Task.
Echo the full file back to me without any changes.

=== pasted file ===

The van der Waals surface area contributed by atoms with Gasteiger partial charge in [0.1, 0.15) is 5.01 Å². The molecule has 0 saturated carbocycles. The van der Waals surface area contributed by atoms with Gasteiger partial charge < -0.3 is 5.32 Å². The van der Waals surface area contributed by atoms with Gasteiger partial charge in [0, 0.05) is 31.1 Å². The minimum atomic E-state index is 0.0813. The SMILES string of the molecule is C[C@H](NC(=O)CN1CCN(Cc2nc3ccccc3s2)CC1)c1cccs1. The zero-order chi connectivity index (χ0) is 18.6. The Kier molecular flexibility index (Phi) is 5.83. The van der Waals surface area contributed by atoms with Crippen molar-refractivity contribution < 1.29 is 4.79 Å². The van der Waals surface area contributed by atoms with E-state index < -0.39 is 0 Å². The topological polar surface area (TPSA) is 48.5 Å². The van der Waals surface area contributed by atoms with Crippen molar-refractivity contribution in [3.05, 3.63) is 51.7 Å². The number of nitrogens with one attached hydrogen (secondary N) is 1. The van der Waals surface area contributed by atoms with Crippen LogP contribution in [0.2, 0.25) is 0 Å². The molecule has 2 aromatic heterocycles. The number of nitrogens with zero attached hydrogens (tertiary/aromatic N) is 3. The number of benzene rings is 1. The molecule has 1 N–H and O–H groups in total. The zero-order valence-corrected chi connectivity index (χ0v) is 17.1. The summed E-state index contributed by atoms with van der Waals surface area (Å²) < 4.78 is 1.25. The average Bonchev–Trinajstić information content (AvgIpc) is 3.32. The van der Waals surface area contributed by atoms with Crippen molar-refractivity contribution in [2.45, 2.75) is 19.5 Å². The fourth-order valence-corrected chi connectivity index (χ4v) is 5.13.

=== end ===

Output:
The van der Waals surface area contributed by atoms with Gasteiger partial charge in [0.1, 0.15) is 5.01 Å². The molecule has 0 saturated carbocycles. The van der Waals surface area contributed by atoms with Gasteiger partial charge < -0.3 is 5.32 Å². The van der Waals surface area contributed by atoms with Gasteiger partial charge in [0, 0.05) is 31.1 Å². The minimum atomic E-state index is 0.0813. The SMILES string of the molecule is C[C@H](NC(=O)CN1CCN(Cc2nc3ccccc3s2)CC1)c1cccs1. The zero-order chi connectivity index (χ0) is 18.6. The Kier molecular flexibility index (Phi) is 5.83. The van der Waals surface area contributed by atoms with Crippen molar-refractivity contribution < 1.29 is 4.79 Å². The van der Waals surface area contributed by atoms with E-state index < -0.39 is 0 Å². The topological polar surface area (TPSA) is 48.5 Å². The van der Waals surface area contributed by atoms with Crippen molar-refractivity contribution in [3.05, 3.63) is 51.7 Å². The number of nitrogens with one attached hydrogen (secondary N) is 1. The van der Waals surface area contributed by atoms with Crippen LogP contribution in [0.2, 0.25) is 0 Å². The molecule has 2 aromatic heterocycles. The number of nitrogens with zero attached hydrogens (tertiary/aromatic N) is 3. The number of benzene rings is 1. The molecule has 1 N–H and O–H groups in total. The zero-order valence-corrected chi connectivity index (χ0v) is 17.1. The summed E-state index contributed by atoms with van der Waals surface area (Å²) < 4.78 is 1.25. The average Bonchev–Trinajstić information content (AvgIpc) is 3.32. The van der Waals surface area contributed by atoms with Crippen molar-refractivity contribution in [2.45, 2.75) is 19.5 Å². The fourth-order valence-corrected chi connectivity index (χ4v) is 5.13.